Sask. flood barrier broken by wind
Community exhausted by water fight
Strong prairie winds have pushed water through a section of sandbag berms that were protecting homes and cabins on Katepwa Lake, east of Regina.
Wind gusts that reached 60 kilometres an hour on Friday night whipped up the water on the lake, which has been rising precipitously for the past week.
"The waves just kept coming in and took down the wall and all the hard work that everybody put in for the last two weeks," Don Ferguson, a local cabin owner, told CBC News on Saturday. "It's unbelievable."
Local officials said 37 properties flooded. Of those, 11 were permanent homes. A voluntary evacuation was in place for the flooded area.
Ferguson said that at one point, lake water was pouring down onto people working on the dry side of the berm.
"There's three or four of us along here that have all got it inside the cottages. I've never seen it like this."
One neighbour is on high ground and is dry, but some shingles on the house were blown off in the strong wind.
The community had constructed a sandbag barrier of some 2,000 metres along the lakeshore that stood about 1.5 metres high in some sections.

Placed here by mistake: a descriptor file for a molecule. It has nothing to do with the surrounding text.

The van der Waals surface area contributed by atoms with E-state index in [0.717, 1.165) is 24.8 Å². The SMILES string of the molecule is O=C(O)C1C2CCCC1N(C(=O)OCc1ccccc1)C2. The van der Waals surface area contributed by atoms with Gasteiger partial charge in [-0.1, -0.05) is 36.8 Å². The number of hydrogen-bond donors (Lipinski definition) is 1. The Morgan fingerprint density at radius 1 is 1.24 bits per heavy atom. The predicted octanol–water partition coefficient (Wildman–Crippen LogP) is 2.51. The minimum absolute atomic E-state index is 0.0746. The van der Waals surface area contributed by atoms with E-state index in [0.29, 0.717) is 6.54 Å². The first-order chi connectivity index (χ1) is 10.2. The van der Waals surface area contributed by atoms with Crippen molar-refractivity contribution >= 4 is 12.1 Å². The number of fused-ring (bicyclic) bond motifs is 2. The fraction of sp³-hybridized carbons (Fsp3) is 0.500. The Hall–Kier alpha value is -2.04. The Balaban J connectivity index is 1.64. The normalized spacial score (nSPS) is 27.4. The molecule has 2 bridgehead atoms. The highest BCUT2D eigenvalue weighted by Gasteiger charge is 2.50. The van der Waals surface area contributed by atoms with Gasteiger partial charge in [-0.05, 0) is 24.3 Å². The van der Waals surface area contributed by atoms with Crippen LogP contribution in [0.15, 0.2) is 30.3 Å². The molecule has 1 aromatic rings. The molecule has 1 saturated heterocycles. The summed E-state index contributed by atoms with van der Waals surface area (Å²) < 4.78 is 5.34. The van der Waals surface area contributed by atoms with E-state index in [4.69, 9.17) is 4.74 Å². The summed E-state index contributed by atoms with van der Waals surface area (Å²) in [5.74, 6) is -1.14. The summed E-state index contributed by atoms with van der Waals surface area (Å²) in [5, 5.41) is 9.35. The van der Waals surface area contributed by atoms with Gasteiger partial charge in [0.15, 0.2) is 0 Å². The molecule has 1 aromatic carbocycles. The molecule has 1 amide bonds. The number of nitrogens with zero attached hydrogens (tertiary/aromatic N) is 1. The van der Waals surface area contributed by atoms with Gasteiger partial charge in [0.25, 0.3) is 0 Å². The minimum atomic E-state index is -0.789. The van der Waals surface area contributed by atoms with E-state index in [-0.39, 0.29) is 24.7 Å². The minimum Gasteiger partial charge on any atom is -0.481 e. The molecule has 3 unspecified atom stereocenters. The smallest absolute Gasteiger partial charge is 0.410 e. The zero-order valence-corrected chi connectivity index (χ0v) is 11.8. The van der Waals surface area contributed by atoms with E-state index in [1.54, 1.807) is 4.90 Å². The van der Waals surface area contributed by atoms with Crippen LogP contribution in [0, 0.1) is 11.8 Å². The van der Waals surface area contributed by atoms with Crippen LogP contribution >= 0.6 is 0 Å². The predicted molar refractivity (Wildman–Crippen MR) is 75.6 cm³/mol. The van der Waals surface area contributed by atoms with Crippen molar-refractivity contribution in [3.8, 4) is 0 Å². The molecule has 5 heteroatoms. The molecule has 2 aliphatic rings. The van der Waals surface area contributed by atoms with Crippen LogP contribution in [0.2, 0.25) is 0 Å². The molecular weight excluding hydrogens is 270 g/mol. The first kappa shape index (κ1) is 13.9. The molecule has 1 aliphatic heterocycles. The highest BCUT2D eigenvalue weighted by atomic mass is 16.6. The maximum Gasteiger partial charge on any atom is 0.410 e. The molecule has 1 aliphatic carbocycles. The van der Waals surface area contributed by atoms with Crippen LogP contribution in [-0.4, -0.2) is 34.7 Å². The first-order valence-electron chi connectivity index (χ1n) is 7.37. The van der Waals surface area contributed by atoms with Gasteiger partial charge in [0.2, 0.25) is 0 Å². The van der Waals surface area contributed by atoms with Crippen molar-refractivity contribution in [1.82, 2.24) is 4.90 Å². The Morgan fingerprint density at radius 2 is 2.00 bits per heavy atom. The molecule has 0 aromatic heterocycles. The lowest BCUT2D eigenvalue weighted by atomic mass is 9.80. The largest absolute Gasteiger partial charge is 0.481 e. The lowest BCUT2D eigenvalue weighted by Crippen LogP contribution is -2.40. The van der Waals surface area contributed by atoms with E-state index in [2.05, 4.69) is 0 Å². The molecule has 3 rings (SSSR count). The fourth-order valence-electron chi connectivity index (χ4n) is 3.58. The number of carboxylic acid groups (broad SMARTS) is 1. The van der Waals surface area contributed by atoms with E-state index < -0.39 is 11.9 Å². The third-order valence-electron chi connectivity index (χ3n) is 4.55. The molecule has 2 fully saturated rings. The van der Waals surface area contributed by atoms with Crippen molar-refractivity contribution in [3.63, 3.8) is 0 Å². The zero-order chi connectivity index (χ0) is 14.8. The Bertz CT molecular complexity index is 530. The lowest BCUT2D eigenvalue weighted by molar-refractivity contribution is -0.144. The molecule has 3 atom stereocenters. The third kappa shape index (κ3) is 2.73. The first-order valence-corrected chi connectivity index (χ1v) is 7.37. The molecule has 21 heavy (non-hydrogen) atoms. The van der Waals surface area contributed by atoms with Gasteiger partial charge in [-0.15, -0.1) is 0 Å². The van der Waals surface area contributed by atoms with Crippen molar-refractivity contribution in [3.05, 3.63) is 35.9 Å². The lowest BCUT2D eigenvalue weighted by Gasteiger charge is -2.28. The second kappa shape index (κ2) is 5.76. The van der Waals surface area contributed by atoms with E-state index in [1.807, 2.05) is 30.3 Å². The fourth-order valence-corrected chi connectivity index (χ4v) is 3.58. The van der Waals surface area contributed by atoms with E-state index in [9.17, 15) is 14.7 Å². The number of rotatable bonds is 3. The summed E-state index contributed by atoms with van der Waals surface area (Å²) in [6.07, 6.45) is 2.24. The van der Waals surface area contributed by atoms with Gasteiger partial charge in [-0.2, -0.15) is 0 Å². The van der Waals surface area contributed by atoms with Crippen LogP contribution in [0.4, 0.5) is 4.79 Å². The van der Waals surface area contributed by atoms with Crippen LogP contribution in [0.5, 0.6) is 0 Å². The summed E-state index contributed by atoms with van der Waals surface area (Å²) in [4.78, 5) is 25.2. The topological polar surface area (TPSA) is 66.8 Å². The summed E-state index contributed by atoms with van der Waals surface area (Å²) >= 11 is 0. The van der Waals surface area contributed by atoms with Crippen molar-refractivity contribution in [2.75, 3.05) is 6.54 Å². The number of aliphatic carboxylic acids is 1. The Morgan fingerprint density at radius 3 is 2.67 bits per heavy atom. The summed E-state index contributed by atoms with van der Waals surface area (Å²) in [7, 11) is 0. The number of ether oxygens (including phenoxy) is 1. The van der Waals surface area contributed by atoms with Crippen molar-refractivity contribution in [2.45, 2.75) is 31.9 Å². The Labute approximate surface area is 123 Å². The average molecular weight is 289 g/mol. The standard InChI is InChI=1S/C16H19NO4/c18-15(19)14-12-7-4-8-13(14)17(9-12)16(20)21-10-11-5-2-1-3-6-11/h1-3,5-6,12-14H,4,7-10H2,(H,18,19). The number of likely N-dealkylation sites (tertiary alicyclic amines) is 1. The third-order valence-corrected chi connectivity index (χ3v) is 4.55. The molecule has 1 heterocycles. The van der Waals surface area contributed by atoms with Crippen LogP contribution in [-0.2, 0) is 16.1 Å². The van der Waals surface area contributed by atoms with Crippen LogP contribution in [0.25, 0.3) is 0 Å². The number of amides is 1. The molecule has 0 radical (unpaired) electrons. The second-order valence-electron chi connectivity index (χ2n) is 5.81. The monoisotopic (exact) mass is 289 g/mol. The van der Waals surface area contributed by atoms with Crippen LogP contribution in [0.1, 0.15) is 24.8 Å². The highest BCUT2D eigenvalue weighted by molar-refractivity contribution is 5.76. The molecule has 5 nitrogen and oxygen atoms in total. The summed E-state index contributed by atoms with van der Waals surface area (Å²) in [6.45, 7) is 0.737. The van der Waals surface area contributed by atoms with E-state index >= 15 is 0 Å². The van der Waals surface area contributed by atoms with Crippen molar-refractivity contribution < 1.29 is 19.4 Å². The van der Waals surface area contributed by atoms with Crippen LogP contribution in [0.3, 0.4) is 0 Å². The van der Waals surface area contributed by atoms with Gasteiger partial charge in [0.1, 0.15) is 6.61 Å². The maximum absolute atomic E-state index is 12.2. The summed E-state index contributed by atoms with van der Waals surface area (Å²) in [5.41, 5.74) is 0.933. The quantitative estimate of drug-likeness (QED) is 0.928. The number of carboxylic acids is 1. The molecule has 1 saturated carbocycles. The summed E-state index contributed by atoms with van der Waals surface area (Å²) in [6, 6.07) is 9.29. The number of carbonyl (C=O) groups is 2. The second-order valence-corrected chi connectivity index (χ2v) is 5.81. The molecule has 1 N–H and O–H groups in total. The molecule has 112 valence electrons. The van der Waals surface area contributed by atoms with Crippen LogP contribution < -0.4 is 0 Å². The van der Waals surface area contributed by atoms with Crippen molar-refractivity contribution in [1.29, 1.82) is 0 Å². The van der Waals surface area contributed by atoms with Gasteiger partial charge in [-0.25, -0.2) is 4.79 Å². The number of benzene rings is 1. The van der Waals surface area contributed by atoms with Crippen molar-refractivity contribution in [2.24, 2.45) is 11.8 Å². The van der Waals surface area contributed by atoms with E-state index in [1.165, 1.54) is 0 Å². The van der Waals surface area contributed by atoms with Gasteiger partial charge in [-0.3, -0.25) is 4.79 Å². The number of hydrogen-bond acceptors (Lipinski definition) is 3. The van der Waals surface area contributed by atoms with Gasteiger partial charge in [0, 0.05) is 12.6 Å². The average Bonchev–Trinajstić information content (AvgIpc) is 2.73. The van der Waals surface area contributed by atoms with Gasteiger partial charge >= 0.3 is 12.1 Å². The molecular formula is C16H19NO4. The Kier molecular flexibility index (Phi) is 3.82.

"After we completed that," Bobbee said, "we then had to use our volunteers and go back for that same amount and lift those berms up."
Bobbee said that even with the additional height, the wind pushed the lake water over the top.
About 60 metres of the berm washed away around 9 p.m. CT.
"We lost one that we couldn't fix," Bobbee said, noting that community members were working throughout the day Friday to shore up the berms in anticipation of the heavy winds.
Power has been cut off to the affected buildings.
In addition to the wave action, the lake level has also been rising. The water was up by about 2.5 centimetres on Friday and was expected to rise another 7.5 centimetres in the days ahead.
Bobbee said if the wind does not decrease or change direction, there could be more flooding.
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